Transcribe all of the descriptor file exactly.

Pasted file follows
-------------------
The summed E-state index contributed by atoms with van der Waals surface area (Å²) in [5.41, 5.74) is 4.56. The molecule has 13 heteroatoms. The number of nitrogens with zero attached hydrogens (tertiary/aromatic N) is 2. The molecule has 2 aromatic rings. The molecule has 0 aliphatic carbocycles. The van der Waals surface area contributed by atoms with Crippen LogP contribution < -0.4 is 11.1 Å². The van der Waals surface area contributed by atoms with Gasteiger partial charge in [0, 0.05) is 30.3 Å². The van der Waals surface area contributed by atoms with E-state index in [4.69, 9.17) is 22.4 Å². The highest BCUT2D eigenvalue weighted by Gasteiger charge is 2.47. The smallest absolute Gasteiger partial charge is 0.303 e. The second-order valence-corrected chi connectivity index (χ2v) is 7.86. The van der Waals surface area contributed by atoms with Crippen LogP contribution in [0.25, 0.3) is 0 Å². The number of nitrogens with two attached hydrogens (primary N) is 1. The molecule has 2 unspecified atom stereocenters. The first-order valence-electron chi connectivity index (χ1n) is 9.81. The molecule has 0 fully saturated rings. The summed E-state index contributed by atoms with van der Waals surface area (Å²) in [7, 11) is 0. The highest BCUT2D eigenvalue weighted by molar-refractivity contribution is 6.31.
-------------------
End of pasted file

The summed E-state index contributed by atoms with van der Waals surface area (Å²) in [5.41, 5.74) is 4.56. The molecule has 13 heteroatoms. The number of nitrogens with zero attached hydrogens (tertiary/aromatic N) is 2. The molecule has 2 aromatic rings. The molecule has 0 aliphatic carbocycles. The van der Waals surface area contributed by atoms with Crippen LogP contribution < -0.4 is 11.1 Å². The van der Waals surface area contributed by atoms with Gasteiger partial charge in [0, 0.05) is 30.3 Å². The van der Waals surface area contributed by atoms with E-state index in [4.69, 9.17) is 22.4 Å². The highest BCUT2D eigenvalue weighted by Gasteiger charge is 2.47. The smallest absolute Gasteiger partial charge is 0.303 e. The second-order valence-corrected chi connectivity index (χ2v) is 7.86. The van der Waals surface area contributed by atoms with Crippen LogP contribution in [0.25, 0.3) is 0 Å². The number of nitrogens with two attached hydrogens (primary N) is 1. The molecule has 2 unspecified atom stereocenters. The first-order valence-electron chi connectivity index (χ1n) is 9.81. The molecule has 0 fully saturated rings. The summed E-state index contributed by atoms with van der Waals surface area (Å²) in [7, 11) is 0. The highest BCUT2D eigenvalue weighted by molar-refractivity contribution is 6.31.